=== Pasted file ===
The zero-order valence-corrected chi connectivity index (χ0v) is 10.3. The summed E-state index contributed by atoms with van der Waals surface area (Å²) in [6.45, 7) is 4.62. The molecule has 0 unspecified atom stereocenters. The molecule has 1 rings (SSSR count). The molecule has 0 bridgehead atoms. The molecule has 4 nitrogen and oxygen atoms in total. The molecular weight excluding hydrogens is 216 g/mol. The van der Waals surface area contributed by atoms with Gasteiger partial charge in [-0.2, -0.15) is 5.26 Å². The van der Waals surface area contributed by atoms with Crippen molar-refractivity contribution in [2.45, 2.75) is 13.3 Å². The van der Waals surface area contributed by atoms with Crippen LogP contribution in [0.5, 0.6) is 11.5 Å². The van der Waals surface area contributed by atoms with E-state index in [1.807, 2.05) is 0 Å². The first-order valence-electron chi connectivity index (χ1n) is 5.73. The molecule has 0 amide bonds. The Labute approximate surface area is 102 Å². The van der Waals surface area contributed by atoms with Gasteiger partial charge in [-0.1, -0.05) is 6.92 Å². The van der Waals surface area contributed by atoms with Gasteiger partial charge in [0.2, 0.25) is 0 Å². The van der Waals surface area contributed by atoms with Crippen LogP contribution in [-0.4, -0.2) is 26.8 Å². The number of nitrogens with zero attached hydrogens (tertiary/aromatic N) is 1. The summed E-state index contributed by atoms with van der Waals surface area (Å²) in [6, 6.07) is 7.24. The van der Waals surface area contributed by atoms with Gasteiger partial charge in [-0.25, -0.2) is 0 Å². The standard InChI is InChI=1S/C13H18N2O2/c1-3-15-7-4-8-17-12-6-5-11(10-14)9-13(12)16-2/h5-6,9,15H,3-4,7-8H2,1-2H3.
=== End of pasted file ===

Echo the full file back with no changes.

The zero-order valence-corrected chi connectivity index (χ0v) is 10.3. The summed E-state index contributed by atoms with van der Waals surface area (Å²) in [6.45, 7) is 4.62. The molecule has 0 unspecified atom stereocenters. The molecule has 1 rings (SSSR count). The molecule has 0 bridgehead atoms. The molecule has 4 nitrogen and oxygen atoms in total. The molecular weight excluding hydrogens is 216 g/mol. The van der Waals surface area contributed by atoms with Gasteiger partial charge in [-0.2, -0.15) is 5.26 Å². The van der Waals surface area contributed by atoms with Crippen molar-refractivity contribution in [2.45, 2.75) is 13.3 Å². The van der Waals surface area contributed by atoms with Crippen LogP contribution in [0.5, 0.6) is 11.5 Å². The van der Waals surface area contributed by atoms with E-state index in [1.807, 2.05) is 0 Å². The first-order valence-electron chi connectivity index (χ1n) is 5.73. The molecule has 0 amide bonds. The Labute approximate surface area is 102 Å². The van der Waals surface area contributed by atoms with Gasteiger partial charge in [-0.1, -0.05) is 6.92 Å². The van der Waals surface area contributed by atoms with Gasteiger partial charge in [0.2, 0.25) is 0 Å². The van der Waals surface area contributed by atoms with Crippen LogP contribution in [-0.4, -0.2) is 26.8 Å². The number of nitrogens with zero attached hydrogens (tertiary/aromatic N) is 1. The summed E-state index contributed by atoms with van der Waals surface area (Å²) in [6, 6.07) is 7.24. The van der Waals surface area contributed by atoms with Gasteiger partial charge in [-0.25, -0.2) is 0 Å². The standard InChI is InChI=1S/C13H18N2O2/c1-3-15-7-4-8-17-12-6-5-11(10-14)9-13(12)16-2/h5-6,9,15H,3-4,7-8H2,1-2H3.